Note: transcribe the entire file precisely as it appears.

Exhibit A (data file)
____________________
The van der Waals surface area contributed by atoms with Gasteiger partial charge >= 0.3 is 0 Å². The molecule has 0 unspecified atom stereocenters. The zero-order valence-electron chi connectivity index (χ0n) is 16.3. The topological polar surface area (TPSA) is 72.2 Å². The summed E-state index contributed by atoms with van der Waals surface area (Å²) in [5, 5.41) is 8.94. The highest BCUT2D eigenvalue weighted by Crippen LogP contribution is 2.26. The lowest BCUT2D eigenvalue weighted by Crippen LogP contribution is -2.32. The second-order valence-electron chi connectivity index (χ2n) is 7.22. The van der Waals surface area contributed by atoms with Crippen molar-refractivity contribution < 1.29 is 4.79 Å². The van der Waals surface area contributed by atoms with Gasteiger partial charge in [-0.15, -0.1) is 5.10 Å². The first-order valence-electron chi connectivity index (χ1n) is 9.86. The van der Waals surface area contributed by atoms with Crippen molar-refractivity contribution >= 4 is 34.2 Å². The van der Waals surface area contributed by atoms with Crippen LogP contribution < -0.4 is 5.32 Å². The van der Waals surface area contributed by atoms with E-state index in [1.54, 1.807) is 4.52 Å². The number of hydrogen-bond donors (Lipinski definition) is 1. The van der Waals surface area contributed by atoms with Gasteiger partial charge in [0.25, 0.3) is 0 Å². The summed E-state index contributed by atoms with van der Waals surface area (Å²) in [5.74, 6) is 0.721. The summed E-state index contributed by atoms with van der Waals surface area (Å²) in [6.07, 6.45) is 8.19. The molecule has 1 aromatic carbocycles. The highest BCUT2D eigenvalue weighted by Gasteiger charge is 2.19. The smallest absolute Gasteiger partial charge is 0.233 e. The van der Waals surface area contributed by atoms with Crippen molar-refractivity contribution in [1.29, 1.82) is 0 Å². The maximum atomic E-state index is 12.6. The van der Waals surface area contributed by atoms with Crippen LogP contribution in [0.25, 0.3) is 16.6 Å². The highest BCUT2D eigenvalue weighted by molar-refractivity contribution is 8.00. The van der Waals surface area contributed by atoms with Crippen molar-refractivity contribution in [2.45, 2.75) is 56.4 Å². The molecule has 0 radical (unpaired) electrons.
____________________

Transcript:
The van der Waals surface area contributed by atoms with Gasteiger partial charge >= 0.3 is 0 Å². The molecule has 0 unspecified atom stereocenters. The zero-order valence-electron chi connectivity index (χ0n) is 16.3. The topological polar surface area (TPSA) is 72.2 Å². The summed E-state index contributed by atoms with van der Waals surface area (Å²) in [5, 5.41) is 8.94. The highest BCUT2D eigenvalue weighted by Crippen LogP contribution is 2.26. The lowest BCUT2D eigenvalue weighted by Crippen LogP contribution is -2.32. The second-order valence-electron chi connectivity index (χ2n) is 7.22. The van der Waals surface area contributed by atoms with Crippen molar-refractivity contribution < 1.29 is 4.79 Å². The van der Waals surface area contributed by atoms with Gasteiger partial charge in [-0.15, -0.1) is 5.10 Å². The first-order valence-electron chi connectivity index (χ1n) is 9.86. The van der Waals surface area contributed by atoms with Crippen molar-refractivity contribution >= 4 is 34.2 Å². The van der Waals surface area contributed by atoms with Crippen LogP contribution < -0.4 is 5.32 Å². The van der Waals surface area contributed by atoms with E-state index in [1.54, 1.807) is 4.52 Å². The number of hydrogen-bond donors (Lipinski definition) is 1. The van der Waals surface area contributed by atoms with Gasteiger partial charge in [0.25, 0.3) is 0 Å². The summed E-state index contributed by atoms with van der Waals surface area (Å²) in [5.74, 6) is 0.721. The summed E-state index contributed by atoms with van der Waals surface area (Å²) in [6.07, 6.45) is 8.19. The molecule has 1 aromatic carbocycles. The highest BCUT2D eigenvalue weighted by Gasteiger charge is 2.19. The smallest absolute Gasteiger partial charge is 0.233 e. The van der Waals surface area contributed by atoms with Crippen molar-refractivity contribution in [1.29, 1.82) is 0 Å². The maximum atomic E-state index is 12.6. The van der Waals surface area contributed by atoms with Crippen LogP contribution in [0.25, 0.3) is 16.6 Å². The highest BCUT2D eigenvalue weighted by molar-refractivity contribution is 8.00. The van der Waals surface area contributed by atoms with Crippen molar-refractivity contribution in [2.45, 2.75) is 56.4 Å². The molecule has 0 radical (unpaired) electrons.